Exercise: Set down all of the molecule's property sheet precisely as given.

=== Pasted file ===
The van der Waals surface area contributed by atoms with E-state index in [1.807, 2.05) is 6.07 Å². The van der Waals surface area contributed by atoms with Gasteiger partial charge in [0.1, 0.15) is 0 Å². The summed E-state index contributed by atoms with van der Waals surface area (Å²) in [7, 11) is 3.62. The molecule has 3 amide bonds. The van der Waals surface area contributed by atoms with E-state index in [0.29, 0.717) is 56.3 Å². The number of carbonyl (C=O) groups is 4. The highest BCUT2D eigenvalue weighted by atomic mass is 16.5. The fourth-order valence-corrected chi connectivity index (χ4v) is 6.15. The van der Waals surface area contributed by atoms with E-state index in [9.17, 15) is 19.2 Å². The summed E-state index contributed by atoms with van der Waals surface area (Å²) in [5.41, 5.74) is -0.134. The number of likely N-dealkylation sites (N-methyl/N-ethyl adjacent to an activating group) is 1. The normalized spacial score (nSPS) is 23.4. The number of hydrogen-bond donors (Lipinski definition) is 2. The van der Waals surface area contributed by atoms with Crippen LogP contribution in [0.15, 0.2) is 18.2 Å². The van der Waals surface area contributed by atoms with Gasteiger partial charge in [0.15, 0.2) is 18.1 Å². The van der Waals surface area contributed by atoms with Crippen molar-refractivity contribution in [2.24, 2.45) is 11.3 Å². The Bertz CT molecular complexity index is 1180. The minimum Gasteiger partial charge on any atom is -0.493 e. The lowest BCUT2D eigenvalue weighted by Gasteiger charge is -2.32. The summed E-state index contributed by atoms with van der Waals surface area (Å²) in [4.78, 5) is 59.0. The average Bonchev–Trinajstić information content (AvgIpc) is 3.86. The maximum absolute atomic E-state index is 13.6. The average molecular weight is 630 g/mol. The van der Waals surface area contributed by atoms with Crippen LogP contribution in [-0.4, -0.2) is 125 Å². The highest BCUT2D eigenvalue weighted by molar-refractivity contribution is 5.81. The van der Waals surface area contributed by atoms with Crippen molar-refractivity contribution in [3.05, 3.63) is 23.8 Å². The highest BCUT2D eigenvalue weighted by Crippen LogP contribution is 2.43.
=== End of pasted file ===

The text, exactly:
The van der Waals surface area contributed by atoms with E-state index in [1.807, 2.05) is 6.07 Å². The van der Waals surface area contributed by atoms with Gasteiger partial charge in [0.1, 0.15) is 0 Å². The summed E-state index contributed by atoms with van der Waals surface area (Å²) in [7, 11) is 3.62. The molecule has 3 amide bonds. The van der Waals surface area contributed by atoms with E-state index in [0.29, 0.717) is 56.3 Å². The number of carbonyl (C=O) groups is 4. The highest BCUT2D eigenvalue weighted by atomic mass is 16.5. The fourth-order valence-corrected chi connectivity index (χ4v) is 6.15. The van der Waals surface area contributed by atoms with E-state index in [9.17, 15) is 19.2 Å². The summed E-state index contributed by atoms with van der Waals surface area (Å²) in [5.41, 5.74) is -0.134. The number of likely N-dealkylation sites (N-methyl/N-ethyl adjacent to an activating group) is 1. The normalized spacial score (nSPS) is 23.4. The number of hydrogen-bond donors (Lipinski definition) is 2. The van der Waals surface area contributed by atoms with Crippen LogP contribution in [0.15, 0.2) is 18.2 Å². The van der Waals surface area contributed by atoms with Gasteiger partial charge in [0.15, 0.2) is 18.1 Å². The van der Waals surface area contributed by atoms with Crippen molar-refractivity contribution in [2.24, 2.45) is 11.3 Å². The Bertz CT molecular complexity index is 1180. The minimum Gasteiger partial charge on any atom is -0.493 e. The lowest BCUT2D eigenvalue weighted by Gasteiger charge is -2.32. The summed E-state index contributed by atoms with van der Waals surface area (Å²) in [4.78, 5) is 59.0. The average Bonchev–Trinajstić information content (AvgIpc) is 3.86. The maximum absolute atomic E-state index is 13.6. The average molecular weight is 630 g/mol. The van der Waals surface area contributed by atoms with Crippen LogP contribution in [-0.4, -0.2) is 125 Å². The highest BCUT2D eigenvalue weighted by molar-refractivity contribution is 5.81. The van der Waals surface area contributed by atoms with Crippen molar-refractivity contribution in [3.05, 3.63) is 23.8 Å². The highest BCUT2D eigenvalue weighted by Crippen LogP contribution is 2.43.